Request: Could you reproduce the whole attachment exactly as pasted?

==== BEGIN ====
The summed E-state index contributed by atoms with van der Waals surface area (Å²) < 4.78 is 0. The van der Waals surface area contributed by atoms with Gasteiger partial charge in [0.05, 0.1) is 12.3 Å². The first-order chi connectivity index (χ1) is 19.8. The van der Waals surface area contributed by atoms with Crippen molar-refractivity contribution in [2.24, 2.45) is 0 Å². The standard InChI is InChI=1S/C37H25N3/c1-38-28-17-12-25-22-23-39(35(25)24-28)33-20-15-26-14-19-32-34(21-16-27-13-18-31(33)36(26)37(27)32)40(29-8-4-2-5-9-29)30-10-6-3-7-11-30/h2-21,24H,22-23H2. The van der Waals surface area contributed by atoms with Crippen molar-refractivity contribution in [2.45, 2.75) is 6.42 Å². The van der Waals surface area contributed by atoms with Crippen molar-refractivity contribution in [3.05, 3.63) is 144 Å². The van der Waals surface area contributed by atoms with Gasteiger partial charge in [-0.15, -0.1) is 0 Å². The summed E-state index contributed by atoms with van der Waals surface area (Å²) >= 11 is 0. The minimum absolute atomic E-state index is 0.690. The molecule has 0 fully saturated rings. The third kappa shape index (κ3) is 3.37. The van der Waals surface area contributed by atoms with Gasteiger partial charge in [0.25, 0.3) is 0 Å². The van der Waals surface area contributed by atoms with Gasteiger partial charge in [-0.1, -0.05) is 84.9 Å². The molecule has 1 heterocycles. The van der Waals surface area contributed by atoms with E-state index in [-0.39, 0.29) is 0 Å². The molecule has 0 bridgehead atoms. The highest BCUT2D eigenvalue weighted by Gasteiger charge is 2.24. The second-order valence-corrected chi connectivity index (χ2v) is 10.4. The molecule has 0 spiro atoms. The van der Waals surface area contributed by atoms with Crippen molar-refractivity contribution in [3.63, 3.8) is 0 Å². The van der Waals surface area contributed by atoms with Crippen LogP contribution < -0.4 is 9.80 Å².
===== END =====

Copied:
The summed E-state index contributed by atoms with van der Waals surface area (Å²) < 4.78 is 0. The van der Waals surface area contributed by atoms with Gasteiger partial charge in [0.05, 0.1) is 12.3 Å². The first-order chi connectivity index (χ1) is 19.8. The van der Waals surface area contributed by atoms with Crippen molar-refractivity contribution in [2.24, 2.45) is 0 Å². The standard InChI is InChI=1S/C37H25N3/c1-38-28-17-12-25-22-23-39(35(25)24-28)33-20-15-26-14-19-32-34(21-16-27-13-18-31(33)36(26)37(27)32)40(29-8-4-2-5-9-29)30-10-6-3-7-11-30/h2-21,24H,22-23H2. The van der Waals surface area contributed by atoms with Crippen molar-refractivity contribution in [2.45, 2.75) is 6.42 Å². The van der Waals surface area contributed by atoms with Crippen molar-refractivity contribution in [3.05, 3.63) is 144 Å². The van der Waals surface area contributed by atoms with Gasteiger partial charge in [-0.15, -0.1) is 0 Å². The summed E-state index contributed by atoms with van der Waals surface area (Å²) >= 11 is 0. The minimum absolute atomic E-state index is 0.690. The molecule has 0 fully saturated rings. The third kappa shape index (κ3) is 3.37. The van der Waals surface area contributed by atoms with Gasteiger partial charge in [0.25, 0.3) is 0 Å². The van der Waals surface area contributed by atoms with Gasteiger partial charge in [-0.1, -0.05) is 84.9 Å². The molecule has 1 heterocycles. The van der Waals surface area contributed by atoms with E-state index in [-0.39, 0.29) is 0 Å². The molecule has 0 bridgehead atoms. The highest BCUT2D eigenvalue weighted by Gasteiger charge is 2.24. The second-order valence-corrected chi connectivity index (χ2v) is 10.4. The molecule has 0 spiro atoms. The van der Waals surface area contributed by atoms with Crippen molar-refractivity contribution in [3.63, 3.8) is 0 Å². The van der Waals surface area contributed by atoms with Crippen LogP contribution < -0.4 is 9.80 Å².